Archive for March, 2010
Should Failure Be An Option for Communicators?
In mid-April, IT and mobile developers will gather in New York City to celebrate their failures. FAILfaire will feature an interactive discussion of #FAILed projects to help promote shared lessons and greater understanding of the challenges inherent in innovating. In an industry where the failure rate is estimated at 70 percent, it’s essential to learn from mistakes.
We’ve seen incredible advances in the communications profession over the past two decades, but are we sharing enough about what we’ve done wrong? When we see a story about a PR failure, do we applaud the risk-taker, or are we simply grateful that we were spared the same fate? Sure, we learn from each other’s mistakes, but do we also live in fear of making our own? Would our profession survive with a 70 percent fail rate? How many of us would lose our credibility or our jobs?
“If you’re not failing every now and again, it’s a sign you’re not doing anything very innovative.” – Woody Allen
If you’re ready to risk failure for a greater reward, consider these principles of innovation from The Center for Creative Leadership:
- Pay attention to the whole picture. Look deeply into a situation for new patterns and new opportunities. How can you add to an existing PR idea to make it more effective or unique?
- Value personal experience as much you’ve been taught to embrace research and best practices. Consider ideas, patterns or strands of insight from your whole life. Your experience as a guitar player could lead you to create a musical approach to a communications challenge.
- Use your imagination to answer the question “what if …” Get comfortable asking that question of your PR team.
- Spend some time in serious play. Business thinking and routine work can become a rigid process. Innovation requires bending some rules, branching out and having some fun.
- Collaborate. Innovations are rarely made by a “lone genius.” Insights come through thoughtful, non-judgmental sharing of ideas. Give up time-wasting procedural meetings for idea-generating, productive gatherings.
- Discourage “high-stakes” decision making. Innovation requires us to abandon either-or thinking and be open to a third or fourth, or currently non-existent solution.
Finally, don’t be afraid to do your profession a favor by sharing your communications mistakes. I, for one, look forward to learning from them…and sharing a few of my own.
Using Social Media as a Listening Post During Brand Crises
Even for those who don’t own a Toyota vehicle, car drivers (and passengers) have been fascinated by Prius’ brake failure problems and resulting recall and federal investigation. Product recalls pose enormous PR and reputation management challenges for communicators. History gives us great examples of crisis communication successes, such as Tylenol recall in 1982, as well as great failures, such as the Enron bankruptcy and scandal in 2001.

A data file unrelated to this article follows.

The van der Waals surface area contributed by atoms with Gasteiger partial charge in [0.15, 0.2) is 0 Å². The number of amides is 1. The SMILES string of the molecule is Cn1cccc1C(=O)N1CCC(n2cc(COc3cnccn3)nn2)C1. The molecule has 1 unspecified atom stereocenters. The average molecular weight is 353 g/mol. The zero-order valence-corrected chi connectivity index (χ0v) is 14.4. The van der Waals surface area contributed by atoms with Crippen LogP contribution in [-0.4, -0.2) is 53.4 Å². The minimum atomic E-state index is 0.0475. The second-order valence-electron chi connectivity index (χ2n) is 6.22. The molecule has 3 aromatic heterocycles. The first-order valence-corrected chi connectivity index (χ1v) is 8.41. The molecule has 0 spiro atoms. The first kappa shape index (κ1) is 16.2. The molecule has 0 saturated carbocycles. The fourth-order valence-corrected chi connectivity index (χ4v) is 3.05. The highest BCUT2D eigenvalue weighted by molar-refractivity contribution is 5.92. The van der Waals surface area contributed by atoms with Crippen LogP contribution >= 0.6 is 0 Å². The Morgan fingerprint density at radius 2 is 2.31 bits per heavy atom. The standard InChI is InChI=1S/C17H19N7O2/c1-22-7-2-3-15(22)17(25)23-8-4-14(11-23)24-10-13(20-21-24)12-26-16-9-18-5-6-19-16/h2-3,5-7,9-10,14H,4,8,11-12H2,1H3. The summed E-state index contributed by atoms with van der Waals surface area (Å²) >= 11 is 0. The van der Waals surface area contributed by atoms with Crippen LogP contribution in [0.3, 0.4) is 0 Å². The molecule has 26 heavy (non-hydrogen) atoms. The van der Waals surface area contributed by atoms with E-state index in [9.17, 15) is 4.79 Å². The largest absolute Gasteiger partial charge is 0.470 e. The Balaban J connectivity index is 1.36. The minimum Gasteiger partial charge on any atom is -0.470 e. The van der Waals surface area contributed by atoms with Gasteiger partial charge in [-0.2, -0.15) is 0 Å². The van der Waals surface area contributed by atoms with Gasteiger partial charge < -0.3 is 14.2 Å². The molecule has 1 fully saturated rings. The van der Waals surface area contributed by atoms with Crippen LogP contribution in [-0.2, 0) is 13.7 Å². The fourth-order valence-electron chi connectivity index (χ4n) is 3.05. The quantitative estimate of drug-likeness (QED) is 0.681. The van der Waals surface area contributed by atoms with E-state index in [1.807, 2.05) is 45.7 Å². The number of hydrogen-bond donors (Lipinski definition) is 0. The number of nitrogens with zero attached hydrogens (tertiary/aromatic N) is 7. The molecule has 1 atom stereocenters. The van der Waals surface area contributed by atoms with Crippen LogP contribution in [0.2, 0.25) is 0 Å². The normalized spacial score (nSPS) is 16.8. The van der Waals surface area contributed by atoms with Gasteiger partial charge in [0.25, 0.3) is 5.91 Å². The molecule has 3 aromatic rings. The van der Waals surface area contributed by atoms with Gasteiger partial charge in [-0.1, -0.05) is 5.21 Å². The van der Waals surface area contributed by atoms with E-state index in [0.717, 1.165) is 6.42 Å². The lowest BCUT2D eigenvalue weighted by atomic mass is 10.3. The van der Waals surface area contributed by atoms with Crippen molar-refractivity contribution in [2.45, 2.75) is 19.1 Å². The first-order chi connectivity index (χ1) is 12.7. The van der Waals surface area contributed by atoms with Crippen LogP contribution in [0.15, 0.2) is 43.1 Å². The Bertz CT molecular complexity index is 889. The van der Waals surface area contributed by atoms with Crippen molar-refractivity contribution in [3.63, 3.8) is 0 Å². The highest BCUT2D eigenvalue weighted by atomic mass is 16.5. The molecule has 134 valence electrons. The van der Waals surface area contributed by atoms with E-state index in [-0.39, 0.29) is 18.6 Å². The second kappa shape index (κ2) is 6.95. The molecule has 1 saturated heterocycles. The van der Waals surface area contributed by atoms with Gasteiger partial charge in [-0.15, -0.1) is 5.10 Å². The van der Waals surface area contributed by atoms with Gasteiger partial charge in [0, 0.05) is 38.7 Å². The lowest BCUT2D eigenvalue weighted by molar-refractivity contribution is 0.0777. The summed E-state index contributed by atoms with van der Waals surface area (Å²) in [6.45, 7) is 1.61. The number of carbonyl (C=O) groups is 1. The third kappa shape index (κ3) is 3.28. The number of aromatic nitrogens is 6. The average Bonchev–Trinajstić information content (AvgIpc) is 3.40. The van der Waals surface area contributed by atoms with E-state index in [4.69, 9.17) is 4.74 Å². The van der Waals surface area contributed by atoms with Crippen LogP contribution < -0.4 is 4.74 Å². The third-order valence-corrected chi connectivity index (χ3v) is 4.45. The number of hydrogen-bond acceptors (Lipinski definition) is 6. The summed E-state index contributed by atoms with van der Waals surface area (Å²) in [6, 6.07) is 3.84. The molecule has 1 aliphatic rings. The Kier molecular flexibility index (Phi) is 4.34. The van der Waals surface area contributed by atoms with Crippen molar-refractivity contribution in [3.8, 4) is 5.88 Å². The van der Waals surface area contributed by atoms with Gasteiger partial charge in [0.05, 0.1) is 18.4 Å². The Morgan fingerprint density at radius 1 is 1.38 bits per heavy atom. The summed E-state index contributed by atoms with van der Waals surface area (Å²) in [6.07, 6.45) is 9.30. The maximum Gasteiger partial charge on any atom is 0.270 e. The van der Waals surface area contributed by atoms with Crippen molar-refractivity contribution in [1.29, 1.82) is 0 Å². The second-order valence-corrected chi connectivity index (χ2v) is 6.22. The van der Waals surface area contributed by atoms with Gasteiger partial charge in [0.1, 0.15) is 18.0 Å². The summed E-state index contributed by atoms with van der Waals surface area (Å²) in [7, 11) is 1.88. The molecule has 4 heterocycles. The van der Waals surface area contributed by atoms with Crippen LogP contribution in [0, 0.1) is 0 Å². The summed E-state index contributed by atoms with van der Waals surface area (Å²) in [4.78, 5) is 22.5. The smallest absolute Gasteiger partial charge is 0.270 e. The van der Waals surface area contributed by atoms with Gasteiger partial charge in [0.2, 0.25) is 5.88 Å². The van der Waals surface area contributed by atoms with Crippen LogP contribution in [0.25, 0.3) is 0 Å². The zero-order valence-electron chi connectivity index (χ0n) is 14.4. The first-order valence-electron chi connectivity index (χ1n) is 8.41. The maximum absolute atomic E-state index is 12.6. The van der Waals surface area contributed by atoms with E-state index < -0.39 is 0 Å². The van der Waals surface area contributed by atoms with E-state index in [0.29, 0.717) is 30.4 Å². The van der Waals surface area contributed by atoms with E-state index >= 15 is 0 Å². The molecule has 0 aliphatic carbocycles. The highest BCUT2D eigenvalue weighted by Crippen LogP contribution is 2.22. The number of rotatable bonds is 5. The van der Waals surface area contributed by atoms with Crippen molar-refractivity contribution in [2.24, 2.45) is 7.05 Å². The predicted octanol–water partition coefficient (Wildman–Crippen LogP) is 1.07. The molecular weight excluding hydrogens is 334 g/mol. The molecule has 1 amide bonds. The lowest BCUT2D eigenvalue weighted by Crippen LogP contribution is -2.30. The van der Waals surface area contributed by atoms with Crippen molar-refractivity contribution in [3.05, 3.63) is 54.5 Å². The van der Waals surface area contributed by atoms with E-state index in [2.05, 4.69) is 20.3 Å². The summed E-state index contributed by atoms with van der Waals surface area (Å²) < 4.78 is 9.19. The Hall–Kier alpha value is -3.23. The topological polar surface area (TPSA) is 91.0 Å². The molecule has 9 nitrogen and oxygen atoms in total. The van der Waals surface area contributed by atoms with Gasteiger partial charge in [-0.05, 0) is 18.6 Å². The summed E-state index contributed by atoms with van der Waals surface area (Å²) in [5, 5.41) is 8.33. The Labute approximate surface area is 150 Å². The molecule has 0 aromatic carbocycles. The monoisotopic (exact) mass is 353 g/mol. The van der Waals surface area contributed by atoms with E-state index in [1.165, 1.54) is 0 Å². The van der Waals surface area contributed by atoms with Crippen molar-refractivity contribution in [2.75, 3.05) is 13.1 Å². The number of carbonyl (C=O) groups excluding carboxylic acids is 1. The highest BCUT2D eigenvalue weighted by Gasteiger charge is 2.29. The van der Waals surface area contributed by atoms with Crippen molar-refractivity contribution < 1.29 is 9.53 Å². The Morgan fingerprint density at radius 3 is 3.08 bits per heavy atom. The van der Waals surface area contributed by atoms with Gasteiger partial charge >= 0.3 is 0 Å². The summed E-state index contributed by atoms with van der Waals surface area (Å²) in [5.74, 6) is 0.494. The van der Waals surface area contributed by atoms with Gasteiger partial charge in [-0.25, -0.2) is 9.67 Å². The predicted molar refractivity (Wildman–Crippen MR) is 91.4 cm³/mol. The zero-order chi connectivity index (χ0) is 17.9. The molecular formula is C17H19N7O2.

Like Rachael mentioned in her recent blog post, social media has changed the way we communicate crises information and resources. However, social media can also effectively manage brand crises for organizations too.
Take Toyota, for example. They turned to social media tools to navigate the hostile waters of frustrated car owners and a concerned public. As highlighted recently in Social Media Insider, Toyota launched Toyota Conversations to aggregate all recall news (internal and external) and the company’s communication channels on to one Web site. The site is powered by TweetMeme, and it’s designed to collect news, videos and images posted on Twitter about Toyota, the company’s official Twitter feed and other important news updates for Toyota car owners.
It is important to note that posts on Toyota Conversations are not moderated by Toyota. Instead, they allow positive and less flattering posts from Twitter recall conversations to be shared and public. In essence, this Web site serves as a “listening post” for Toyota communicators, helping them stay informed and in tune with what is being said and shared during the crisis.
Transparency is important for successful crisis communication efforts, and using social media tools to aggregate honest conversations (and frustrations) can help organizations recover from crises and allow brands to recover faster over time.
In response to the Social Media Insider post, Denise Morrissey of the Toyota Social Media Team commented:
We consider Toyota Conversations to be a natural extension of our efforts to not only provide information about the recalls but to also listen. The recall page at toyota.com is designed to provide information for consumers. Our newsroom is set up to provide information for both consumers and media. On Facebook, we are hosting a vibrant conversation with over 81,000 folks who’ve taken the time to join our page. We reach out to folks on a daily basis via Twitter regarding their concerns in the hopes we can provide additional information for their use. And we’ve used our YouTube account to post informational videos that have been viewed by tens of thousands of people.
Now we’ve launched Toyota Conversations as both a listening post and an opportunity for interested consumers to continue those conversations. Far from being “noise”, we believe this is a great opportunity for folks to read stories about the recall in one place – at this point, it’s probably the best compendium of recall-related news stories available. And, in addition, there are a multitude of links which point readers to more information in case they have further questions.
Like Denise reiterates, Toyota Conversations is only one part of Toyota’s overall social media strategy. She makes it clear that their social media team’s overall objective is to use these tools to listen to their customers and let their concerns and questions be heard.
Sometimes in crises, just being heard can soothe outrage. Once a crisis has passed, it can foster positive feelings about an organization. Social media can help organizations listen more closely to their audiences inner thoughts and feelings and take the temperature for how best to respond and move forward. We should all pay attention and take notes.
Social Media to the Rescue
More than ever, the world is turning to social media in times of crisis to share and find information. The devastating earthquake in Chile and subsequent tsunami warnings are perfect examples of social media’s power during a disaster. The world turned to Twitter and Facebook for real-time information about the earthquake and tsunami warnings that followed.
I was glued to Twitter after I heard about the earthquake – in fact, it is where I first learned that it happened – to gather information as it became available. Recently, it seems I find myself learning of news, both good and bad, via Twitter.